Maharashtra FDA asks: why was Nestlé silent?2 min read . Updated: 29 Jul 2015, 01:22 AM IST
Watchdog says firm was issued five notices, told it could test Maggi noodles at referral lab, but it chose not to do so
Nestlé was issued five notices by the Maharashtra Food and Drug Administration (FDA), and even told that it could get tests on Maggi noodles done at a referral laboratory, but the company chose not to do so, a lawyer for the Maharashtra FDA argued.
Nestlé is challenging the ban on Maggi noodles in the state in the Bombay high court. The Maharashtra FDA, the Food Safety and Standards Authority of India (FSSAI) and the watchdog’s CEO are respondents.
In its arguments earlier this month, Nestle India Ltd argued that the procedures for banning a product were not followed. The Indian arm of Swiss multinational Nestle SA had questioned the Indian food authorities’ methods of testing and had said that it had 2,700 reports of tests that it had done in laboratories around the world and in India, which found the product safe.
“It is one of the most significant silences in this matter that Nestlé, with all the vociferous data and its 2,700 reports from all over the world, has never exercised this right. It’s one of the most telling signs in this matter," argued Darius Khambata, who appeared for the Maharashtra FDA.
Nestle India did not follow the law of the land and did not request the state and government food regulators to conduct the tests at an accredited food laboratory even though the Food Safety and Standards Act, 2006, has provisions for the company to do so, argued Khambata.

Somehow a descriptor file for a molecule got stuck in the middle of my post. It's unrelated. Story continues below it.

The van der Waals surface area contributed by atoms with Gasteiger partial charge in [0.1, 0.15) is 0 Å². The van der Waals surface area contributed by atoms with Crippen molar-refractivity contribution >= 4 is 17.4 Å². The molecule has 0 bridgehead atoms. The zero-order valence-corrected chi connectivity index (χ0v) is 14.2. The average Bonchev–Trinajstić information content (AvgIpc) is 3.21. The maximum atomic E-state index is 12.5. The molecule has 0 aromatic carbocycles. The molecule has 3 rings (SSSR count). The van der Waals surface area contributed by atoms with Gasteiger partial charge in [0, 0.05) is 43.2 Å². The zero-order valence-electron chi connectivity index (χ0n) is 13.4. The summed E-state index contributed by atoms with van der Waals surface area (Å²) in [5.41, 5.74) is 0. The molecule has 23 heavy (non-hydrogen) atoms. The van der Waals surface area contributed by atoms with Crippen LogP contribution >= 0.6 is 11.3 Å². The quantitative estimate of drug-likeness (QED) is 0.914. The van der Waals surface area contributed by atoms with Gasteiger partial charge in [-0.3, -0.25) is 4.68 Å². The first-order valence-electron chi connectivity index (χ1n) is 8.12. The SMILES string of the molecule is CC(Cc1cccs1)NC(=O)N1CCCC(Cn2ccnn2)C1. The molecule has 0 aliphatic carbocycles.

The Act allows companies to request for a test at an accredited laboratory if they are not satisfied with the food lab results provided by the food authority. And if there is a variance in these reports, then the opinion of a referral food laboratory can be taken, Khambata said.
The lawyer argued that the watchdog does not need to get food tested only at accredited food laboratories. Under the Act, the tests have to be done by a food analyst, who is an expert, and can be conducted in any food laboratory. It’s his expertise that is of importance for validating the tests, Khambata said.
FSSAI banned Maggi noodles on 5 June following reports from various states about high levels of lead and the presence of taste enhancer monosodium glutamate. The food regulator termed the noodles as “unsafe and hazardous" for human consumption. Following its own tests, which found a high content of lead, Maharashtra banned the sales of Maggi noodles in the state on 6 June.